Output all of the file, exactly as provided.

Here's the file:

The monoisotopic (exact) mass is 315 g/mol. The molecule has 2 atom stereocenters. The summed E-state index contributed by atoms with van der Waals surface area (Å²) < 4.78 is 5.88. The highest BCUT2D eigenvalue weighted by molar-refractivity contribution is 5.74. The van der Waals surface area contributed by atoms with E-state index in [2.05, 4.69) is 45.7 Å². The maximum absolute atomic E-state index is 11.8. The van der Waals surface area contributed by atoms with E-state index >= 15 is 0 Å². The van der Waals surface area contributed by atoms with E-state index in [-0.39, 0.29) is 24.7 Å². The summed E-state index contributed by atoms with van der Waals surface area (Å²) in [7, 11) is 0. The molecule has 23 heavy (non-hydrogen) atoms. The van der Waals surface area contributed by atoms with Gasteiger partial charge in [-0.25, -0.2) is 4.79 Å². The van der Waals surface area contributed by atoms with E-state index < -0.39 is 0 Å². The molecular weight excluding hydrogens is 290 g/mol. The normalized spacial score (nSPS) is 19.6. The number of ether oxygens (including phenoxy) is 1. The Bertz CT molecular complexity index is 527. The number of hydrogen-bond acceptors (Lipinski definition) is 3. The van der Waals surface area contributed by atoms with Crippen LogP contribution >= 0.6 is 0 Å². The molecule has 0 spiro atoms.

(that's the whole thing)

The monoisotopic (exact) mass is 315 g/mol. The molecule has 2 atom stereocenters. The summed E-state index contributed by atoms with van der Waals surface area (Å²) < 4.78 is 5.88. The highest BCUT2D eigenvalue weighted by molar-refractivity contribution is 5.74. The van der Waals surface area contributed by atoms with E-state index in [2.05, 4.69) is 45.7 Å². The maximum absolute atomic E-state index is 11.8. The van der Waals surface area contributed by atoms with E-state index >= 15 is 0 Å². The van der Waals surface area contributed by atoms with E-state index in [-0.39, 0.29) is 24.7 Å². The summed E-state index contributed by atoms with van der Waals surface area (Å²) in [7, 11) is 0. The molecule has 23 heavy (non-hydrogen) atoms. The van der Waals surface area contributed by atoms with Gasteiger partial charge in [-0.25, -0.2) is 4.79 Å². The van der Waals surface area contributed by atoms with E-state index < -0.39 is 0 Å². The molecular weight excluding hydrogens is 290 g/mol. The normalized spacial score (nSPS) is 19.6. The number of ether oxygens (including phenoxy) is 1. The Bertz CT molecular complexity index is 527. The number of hydrogen-bond acceptors (Lipinski definition) is 3. The van der Waals surface area contributed by atoms with Crippen LogP contribution >= 0.6 is 0 Å². The molecule has 0 spiro atoms.